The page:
Prior to amendment by the 1986 Act, 28 U.S.C. § 1930(a) contained four sections assessing various filing fees for "the parties commencing a case under title 11;" no quarterly fees were assessed.5  Section 117 of the 1986 Act increased the fees under subsections (1), (3), and (4), and added a subsection (5), imposing filing fees of $200 for a case commenced under the newly-enacted chapter 12. Pub. L. No. 99-554, Sec. 117, 1986 U.S.Code Cong. & Admin.News (100 Stat.) 3088, 3095. In addition, and most importantly for purposes of this appeal, section 117(4) contained the following subsection (6):

(6) In addition to the filing fee paid to the clerk, a quarterly fee shall be paid to the United States trustee, for deposit in the Treasury, in each case under chapter 11 of title 11 for each quarter (including any fraction thereof) until a plan is confirmed or the case is converted or dismissed, whichever occurs first. The fee shall be $150 for each quarter in which disbursements total less than $15,000; $300 for each quarter in which disbursements total $15,000 or more but less than $150,000; $750 for each quarter in which disbursements total $150,000 or more but less than $300,000; $2,250 for each quarter in which disbursements total $300,000 or more but less than $3,000,000; $3,000 for each quarter in which disbursements total $3,000,000 or more. The fee shall be payable on the last day of the calendar month following the calendar quarter for which the fee is owed.

Id.

Section 302 contained the Act's effective dates. Id. Sec. 302, 1986 U.S.Code Cong. & Admin.News (100 Stat.) 3119-24 (reprinted as a note to 28 U.S.C. § 581 (Supp. IV 1986)). Subsection (a) contained the Act's general effective date and provided as follows:

Except as provided in subsections (b), (c), (d), (e), and (f), this Act and the amendments made by this Act shall take effect 30 days after the date of the enactment of this Act.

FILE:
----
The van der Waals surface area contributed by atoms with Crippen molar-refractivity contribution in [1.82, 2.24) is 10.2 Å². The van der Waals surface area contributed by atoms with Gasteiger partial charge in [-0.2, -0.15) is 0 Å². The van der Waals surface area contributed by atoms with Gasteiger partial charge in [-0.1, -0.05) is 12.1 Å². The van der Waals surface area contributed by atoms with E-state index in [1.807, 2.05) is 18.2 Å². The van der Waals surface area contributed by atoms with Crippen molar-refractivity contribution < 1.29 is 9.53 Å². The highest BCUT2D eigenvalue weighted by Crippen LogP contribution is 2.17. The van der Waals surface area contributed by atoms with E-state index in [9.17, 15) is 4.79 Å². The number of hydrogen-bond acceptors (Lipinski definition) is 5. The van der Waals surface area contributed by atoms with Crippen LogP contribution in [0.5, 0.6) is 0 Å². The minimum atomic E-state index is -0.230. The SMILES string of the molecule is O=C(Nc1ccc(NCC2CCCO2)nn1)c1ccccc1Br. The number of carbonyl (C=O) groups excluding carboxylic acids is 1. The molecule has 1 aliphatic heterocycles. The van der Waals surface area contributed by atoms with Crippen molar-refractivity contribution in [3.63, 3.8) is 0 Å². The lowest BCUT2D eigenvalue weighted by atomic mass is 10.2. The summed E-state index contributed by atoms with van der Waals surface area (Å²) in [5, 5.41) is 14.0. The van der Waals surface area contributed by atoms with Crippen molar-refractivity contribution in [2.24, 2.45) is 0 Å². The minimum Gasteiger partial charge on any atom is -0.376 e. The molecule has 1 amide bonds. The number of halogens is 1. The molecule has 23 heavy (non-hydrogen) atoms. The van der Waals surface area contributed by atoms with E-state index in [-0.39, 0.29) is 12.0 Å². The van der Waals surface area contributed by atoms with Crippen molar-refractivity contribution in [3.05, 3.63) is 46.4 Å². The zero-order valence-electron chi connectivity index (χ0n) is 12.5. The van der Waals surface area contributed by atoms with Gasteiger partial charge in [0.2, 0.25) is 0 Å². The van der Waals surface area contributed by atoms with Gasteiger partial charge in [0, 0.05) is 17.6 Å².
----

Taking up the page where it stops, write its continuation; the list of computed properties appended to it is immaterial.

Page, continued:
Id., 1986 U.S.Code Cong. & Admin.News (100 Stat.) 3119. As indicated previously, the President signed the 1986 Act October 27, 1986, so the Act generally became effective November 26, 1986. Subsections (b), (c), and (f) of section 302 address the effective dates of amendments not germane to the issues presented in this appeal. Subsections (d) and (e) address the effective dates of the trustee program and the quarterly fee provisions.

Subsection (d) concerns the effective dates of the trustee program in those judicial districts which did not participate in the pilot trustee program. In creating the eighteen district nationwide trustee program, Congress grouped some non-pilot judicial districts with pilot districts. Subsection (d) (1) provides that the Act's trustee provisions do not become effective or apply to pending cases in non-pilot districts appended to pilot districts until two hundred seventy days after the Act's general effective date or thirty days after the Attorney General certifies the district, whichever occurs first. Id. Sec. 302(d) (1), 1986 U.S.Code Cong. & Admin.News (100 Stat.) 3120. Congress anticipated the permanent program would be phased in relatively easily in those judicial districts grouped with a district where a pilot program had already been operating. H.R.Rep. No. 764, 99th Cong., 2d Sess. 29, reprinted in 1986 U.S.Code Cong. & Admin.News 5242.

In trustee districts composed solely of non-pilot judicial districts, section 302(d) (2) provides that the trustee provisions would go into effect two years after the Act's general effective date or thirty days after the Attorney General certifies the district, whichever occurs first. Pub. L. No. 99-554, Sec. 302(d) (2), 1986 U.S.Code Cong. & Admin.News (100 Stat.) 3120-21.6  Nothing in subsection (d) directly pertains to the district in which the debtors filed their petition in this case, since the district of South Dakota participated in the pilot program.